Why Do Wider Tires Brake Faster?

by Jeff Whitfield on | 0 Comments

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Bicycle traffic light
Bicycle traffic light

Recently, I watched a video on the GCN YouTube channel entitled “Does Tyre Width Affect Braking Distance On A Road Bike?” It’s an interesting question that leads GCN to perform an experiment to see just how well a bike can brake on different width tires. The main question:_Do wider tires brake faster with shorter distances?_ Before we get into that, watch the video and see what the results were:

The experiment consisted of testing three different tire widths (25c, 28c, & 32c) at three different speeds (30km/h, 40km/h, & 50km/h). The rider did three runs at each speed and averaged the results. Braking at the same spot, the results showed that the 32c tire allowed the rider to brake and stop with a shorter distance compared to other tire widths in the same test.

Now, GCN has been known to do some odd experiments. Sometimes I wonder if these experiments are done just as a way to possibly challenge certain biases in the industry. For instance, they did a test to see if flat pedals are more efficient than clipless pedals. Even after the results, some confirmation bias was evident with some dismissal of what the results actually say.

With this one though the experiment revealed something and that was it. No explanation was given as to why wider tires can brake faster. Not sure why exactly they didn’t go into that. Now, in all fairness, I will say that GCN did mention at the beginning of the video that there are benefits to wider tires so there’s that.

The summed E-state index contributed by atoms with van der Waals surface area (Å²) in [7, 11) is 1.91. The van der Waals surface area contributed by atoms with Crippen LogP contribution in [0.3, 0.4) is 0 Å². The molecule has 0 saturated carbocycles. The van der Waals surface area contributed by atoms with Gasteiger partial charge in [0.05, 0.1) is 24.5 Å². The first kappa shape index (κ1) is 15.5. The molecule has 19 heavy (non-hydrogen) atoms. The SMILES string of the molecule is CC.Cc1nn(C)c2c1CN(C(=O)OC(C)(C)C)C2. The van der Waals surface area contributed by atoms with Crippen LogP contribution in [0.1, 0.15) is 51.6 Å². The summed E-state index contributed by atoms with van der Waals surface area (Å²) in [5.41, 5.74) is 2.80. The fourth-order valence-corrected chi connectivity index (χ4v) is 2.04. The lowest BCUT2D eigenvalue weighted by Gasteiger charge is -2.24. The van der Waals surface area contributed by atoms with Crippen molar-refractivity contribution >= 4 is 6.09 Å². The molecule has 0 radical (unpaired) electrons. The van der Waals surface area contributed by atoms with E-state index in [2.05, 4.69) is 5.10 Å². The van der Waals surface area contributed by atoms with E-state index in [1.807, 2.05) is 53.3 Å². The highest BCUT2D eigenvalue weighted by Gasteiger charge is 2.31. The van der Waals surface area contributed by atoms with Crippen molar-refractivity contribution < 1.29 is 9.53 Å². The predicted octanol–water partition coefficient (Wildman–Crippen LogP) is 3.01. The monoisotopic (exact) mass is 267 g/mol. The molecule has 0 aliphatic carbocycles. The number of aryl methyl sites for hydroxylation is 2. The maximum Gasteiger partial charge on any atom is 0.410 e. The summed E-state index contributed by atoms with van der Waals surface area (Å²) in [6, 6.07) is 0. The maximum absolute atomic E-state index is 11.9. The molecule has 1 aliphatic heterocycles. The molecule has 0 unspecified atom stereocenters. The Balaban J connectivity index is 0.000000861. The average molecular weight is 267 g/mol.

But would other road cyclists be as open minded? Would a road cyclist want to admit that wider tires are indeed better than narrower tires? Or would confirmation bias set in with a full dismissal over the benefit of wider tires? That's kind of what we’re getting at with this.

The debate over whether wider tires are better than narrower ones has been going on for a while. That’s especially been the case with the advent of tubeless tire setups, where wider, more supple tires provide the most benefits. There's a lot of confirmation bias with wider tires. Cyclists simply can’t seem to get past the old way of looking at how tires actually work.

Even though all the research shows that wider tires can be faster than narrower ones, many road cyclists insist that wider tires will simply slow them down. They’ll claim that wider tires create more resistance than narrower ones due to a bigger area hitting the road. If it’s not that then it’s the extra weight of a wider tire that slows them down.

So then, why do wider tires brake faster? While I don't fully know the answer, my guess is that the same properties that allow a wider tire to run faster also give it a similar benefit when braking.

A wider, suppler tire is capable of rolling faster because of its ability to quickly deform to the road. A skinnier tire that requires a thicker wall to handle the increase in pressure can’t deform as quickly and thus has more rolling resistance. The properties of the tire along with the width all respond to the road in different ways.

Which brings us to braking. Just like rolling resistance, a wider, suppler tire also has a more positive impact with the road when it comes to braking. The likely reason is that a larger amount of the tire hits the road as the rider brakes. The more tire in contact with the road the more grip you have. When you brake, while your tires are trying to slow down, your bike wants to continue forward. Because of that larger patch, the wider tire will resist the forward motion more and thus will brake faster. Pretty simple logic really.

Wider tires offer a variety of benefits. Not only are they faster (provided you have a supple enough tire) but they also provide a more smoother ride. And now there’s another benefit to consider: better braking. Seems to me these all run counter to the idea that a skinner tire is somehow faster. Will be interesting to see how the majority of road cyclists react to all the advancements to cycling tires.

Keep calm and pedal on!



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